5 Australopithecus One early group of hominids, members of the genus Australopithecus, lived from about 4 million to a million years ago. These hominids were bipedal apes that spent at least some time in trees. The structure of their teeth suggests a diet rich in fruit. Some Australopithecus species seem to have been human ancestors, while others formed separate branches off the main hominid line. The best known species is Australopithecus afarensis described from a remarkably complete female skeleton, nicknamed Lucy, who stood only about 1 meter tall. The humanlike footprints shown in Figure 32 17, which are between 3.8 and 3.6 million years old, were probably made by members of the same species as Lucy. Since Australopithecus fossils have small brains, the Laetoli footprints show that hominids walked bipedally long before large brains evolved. Paranthropus Three later species, which grew to the size of well-fed football linebackers, were originally placed in the genus Australopithecus. However, they are now usually placed in their own genus, Paranthropus. The known Paranthropus species had huge, grinding back teeth. Their diets probably included coarse and fibrous plant foods like those eaten by modern gorillas. Most paleontologists now place Paranthropus on a separate, dead-end branch of our family tree. What are the characteristics of Paranthropus? Discovery School Video To find out more about human history, view track 6 Mummies: Ties to the Past on the BioDetectives DVD. Discovery School DVD Encourage students to view track 6 Mummies: Ties to the Past on the BioDetectives DVD. Using Models Students will benefit from constructing a timeline that marks the time period during which each hominid species lived. Students should realize that some hominid species lived during the same time. Help students put into perspective the large expanse of time over which these hominid ancestors lived and died Raymond Dart Dart, an Australian anatomist, finds an early hominid fossil a nearly complete skull of a child in South Africa. This specimen was placed in a new genus called Australopithecus Donald Johanson An American paleontologist and his team find 40 percent of a skeleton of Australopithecus, which they call Lucy, in the Afar region of Ethiopia. The skeleton is about 3.2 million years old Mary Leakey Leakey, a British anthropologist, discovers a set of 3.6 million-year-old fossil hominid footprints at Laetoli in Tanzania. The footprints provide evidence that early hominids walked erect on two legs. You have found Mary Leakey s journal and noticed that the entry for her discovery of the footprints at Laetoli is missing. Write an entry for the journal as she would have, describing the events of the day and her initial reaction to the find Douglas Wallace Wallace and fellow geneticists create a family tree of human evolution based on their studies of mitochondrial DNA, which is passed only from mother to child HISTORY OF SCIENCE The Leakey family of anthropologists Mary Nicol Leakey was born in London in 1913, but she spent much of her life moving around Europe with her family. During her early twenties, she began working at archaeological sites, where she learned to be methodical and careful. She also became known for her abilities in illustration. In 1936, she married the anthropologist Louis Leakey, whom she met at a dinner party after a lecture. She went with him to Africa, where he was working to prove that humans originated there rather than in Asia, as was popularly thought at the time. She spent over 20 years excavating sites in the Serengeti Plains in northern Tanzania. She and her husband collected many tools and fossilized skulls of early hominids. Her greatest find, the fossilized footprints at Laetoli, came after her husband s death. Answer to... Paranthropus species were very large and had huge, grinding back teeth. Mammals 837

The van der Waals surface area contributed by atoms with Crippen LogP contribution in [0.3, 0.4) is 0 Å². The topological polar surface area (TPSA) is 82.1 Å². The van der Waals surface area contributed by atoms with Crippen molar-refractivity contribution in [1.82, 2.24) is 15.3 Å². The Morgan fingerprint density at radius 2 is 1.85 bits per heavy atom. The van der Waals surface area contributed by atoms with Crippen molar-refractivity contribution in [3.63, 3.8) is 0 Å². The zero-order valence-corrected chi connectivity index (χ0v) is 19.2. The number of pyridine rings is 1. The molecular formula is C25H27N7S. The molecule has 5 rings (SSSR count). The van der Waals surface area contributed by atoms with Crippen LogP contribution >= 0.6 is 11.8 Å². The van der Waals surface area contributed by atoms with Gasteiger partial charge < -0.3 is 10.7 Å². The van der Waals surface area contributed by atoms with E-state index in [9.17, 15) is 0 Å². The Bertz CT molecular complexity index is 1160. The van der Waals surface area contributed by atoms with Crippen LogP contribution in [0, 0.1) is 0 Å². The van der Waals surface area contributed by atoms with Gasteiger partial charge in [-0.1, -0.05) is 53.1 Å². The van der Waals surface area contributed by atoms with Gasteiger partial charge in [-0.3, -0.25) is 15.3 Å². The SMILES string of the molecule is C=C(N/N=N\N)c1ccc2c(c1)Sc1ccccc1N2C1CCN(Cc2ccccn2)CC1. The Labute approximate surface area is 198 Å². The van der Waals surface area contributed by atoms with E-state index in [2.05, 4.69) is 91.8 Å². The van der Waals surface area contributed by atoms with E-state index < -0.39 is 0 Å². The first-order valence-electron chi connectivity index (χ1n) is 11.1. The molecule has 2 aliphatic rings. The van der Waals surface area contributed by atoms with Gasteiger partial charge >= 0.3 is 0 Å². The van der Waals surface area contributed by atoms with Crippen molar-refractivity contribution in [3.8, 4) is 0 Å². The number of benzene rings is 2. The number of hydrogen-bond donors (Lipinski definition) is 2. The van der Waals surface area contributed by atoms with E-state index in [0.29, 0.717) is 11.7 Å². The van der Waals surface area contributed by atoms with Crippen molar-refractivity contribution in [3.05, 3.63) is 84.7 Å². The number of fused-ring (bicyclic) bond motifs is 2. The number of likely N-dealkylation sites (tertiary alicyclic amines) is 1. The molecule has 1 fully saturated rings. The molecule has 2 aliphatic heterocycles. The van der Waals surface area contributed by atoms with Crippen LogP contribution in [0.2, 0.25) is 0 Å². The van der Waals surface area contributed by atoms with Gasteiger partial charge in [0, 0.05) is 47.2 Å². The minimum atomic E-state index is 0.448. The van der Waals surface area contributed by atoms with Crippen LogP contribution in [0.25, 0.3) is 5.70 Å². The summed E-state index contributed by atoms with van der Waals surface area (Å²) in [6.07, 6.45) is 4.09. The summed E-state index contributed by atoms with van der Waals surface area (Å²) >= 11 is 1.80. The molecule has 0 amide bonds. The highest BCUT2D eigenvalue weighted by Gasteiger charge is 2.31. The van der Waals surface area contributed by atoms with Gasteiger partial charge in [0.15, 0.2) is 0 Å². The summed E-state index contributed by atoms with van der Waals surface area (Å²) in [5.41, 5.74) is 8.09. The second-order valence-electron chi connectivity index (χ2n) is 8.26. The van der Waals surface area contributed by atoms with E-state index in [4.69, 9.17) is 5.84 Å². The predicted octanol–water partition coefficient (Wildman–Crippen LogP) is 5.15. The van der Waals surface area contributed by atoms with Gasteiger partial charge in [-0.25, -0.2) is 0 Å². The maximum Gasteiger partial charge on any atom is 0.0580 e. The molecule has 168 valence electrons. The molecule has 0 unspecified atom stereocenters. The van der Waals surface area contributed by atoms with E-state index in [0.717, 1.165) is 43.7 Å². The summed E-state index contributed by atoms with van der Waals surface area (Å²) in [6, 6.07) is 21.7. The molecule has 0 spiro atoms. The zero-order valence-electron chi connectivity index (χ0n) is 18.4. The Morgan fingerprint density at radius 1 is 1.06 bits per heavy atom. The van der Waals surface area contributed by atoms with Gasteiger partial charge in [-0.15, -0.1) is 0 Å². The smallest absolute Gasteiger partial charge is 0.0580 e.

6 32 3 (continued) Use Visuals Figure Point out that the skulls are arranged in order according to the age of the fossil species, with the oldest, Sahelanthropus tchadensis, at the top, and the most recent, Homo erectus, at the bottom. Have students compare and contrast the structure of the skulls. Ask: In what ways are the skulls of Sahelanthropus tchadensis and Homo erectus similar? In what ways are they different? (Both have eye sockets facing forward, indicating that they have binocular vision, as do all primates. Both have relatively large brain cases. However, H. erectus has the larger brain. S. tchadensis has a flat face.) Evaluating and Revising Deciphering early hominid evolution provides a very good example of how the scientific method works in real-life scientific study. Point out how the discoveries of new fossils have changed original hypotheses formed by paleontologists. Also point out how those new discoveries have led to even more questions. Work with students to put recent changes in thinking about hominid evolution into the context of the scientific method. Discuss the questions that paleontologists are asking, as well as their hypotheses. Ask: How have paleontologists changed their hypotheses to reflect recent discoveries? (Instead of hominid evolution following a simple, straightline transformation of one species into another, hominid evolution followed a series of complex adaptive radiations to produce a large number of species.) Sahelanthropus tchadensis Kenyanthropus platyops Homo erectus Figure Paleontologists interpretations of hominid evolution are based on the study of fossils such as these skulls. Sahelanthropus may be the earliest known hominid. Observing Which of these skulls most closely resembles the skull of a modern human? Recent Hominid Discoveries Early in 2001, a team led by paleontologist Meave Leakey announced that they had uncovered a skull in Kenya. Its ear structures resembled those of chimpanzees, and its brain was rather small. Yet some of its facial features resembled those of fossils usually placed in the genus Homo. Paleontologists put this skull in a new genus, Kenyanthropus. Kenyanthropus is shown in the middle in Figure Evidence indicates that this species existed at the same time as A. afarensis. Then, during the summer of 2002, paleontologists working in the desert in north-central Africa announced the discovery of an even more startling skull. This fossil skull, tentatively called Sahelanthropus, is nearly 7 million years old. If scientists agree that Sahelanthropus is indeed a hominid, it would be a million years older than any hominid previously known. Sahelanthropus had a brain about the size of a modern chimp, yet its short, flat face is more like that of a human. In fact, this skull seems more humanlike in certain ways than Lucy (A. afarensis), who lived several million years later. While most hominid fossils have been discovered in eastern Africa, Sahelanthropus was discovered much farther to the west. This suggests that there may be many more fossil hominids to be found in widely separated parts of Africa. What is Kenyanthropus platyops? Rethinking Early Hominid Evolution Together with other recent fossil finds, the discovery of Kenyanthropus and Sahelanthropus has dramatically changed the way paleontologists think about hominid evolution. Researchers once thought that human evolution took place in relatively simple steps in which hominid species, over time, became gradually more humanlike. It is now clear that hominid evolution did not proceed by the simple, straight-line transformation of one species into another. Rather, like the evolution of other mammalian groups, a series of complex adaptive radiations produced a large number of species whose relationships are difficult to determine. Which hominids are true human ancestors? Which are just relatives? And how are all those species related to one another and to modern humans? At present, no one can answer these questions. So what is known about hominid evolution? As shown in Figure 32 19, the hominid fossil record now dates back nearly 7 million years, close to the time that DNA studies suggest for the split between hominids and the ancestors of modern chimpanzees. In addition, there are many known fossil hominid species, several of which display a confusing mix of primitive and modern traits. It will probably take many years of work to more fully understand this fascinating and complex story. FACTS AND FIGURES Changing African climate and evolution The climate of East Africa began changing about 10 million years ago. The air became drier, and forests gave way to grasslands. Many primates remained in the forests. But as the environment became more diverse, different primates evolved to establish new niches. These primates had characteristics that enabled them to live more successfully in open grassland. Their diet changed from being completely herbivorous to omnivorous. They began walking upright on two feet. Bipedalism enabled primates to see over the tops of grass and bushes. It enabled them to carry food or offspring in their arms. It also kept them cooler, because they received less of the sun s direct rays and could catch cool breezes above the ground. The gradual loss of body hair also helped to keep them cooler. 838 Chapter 32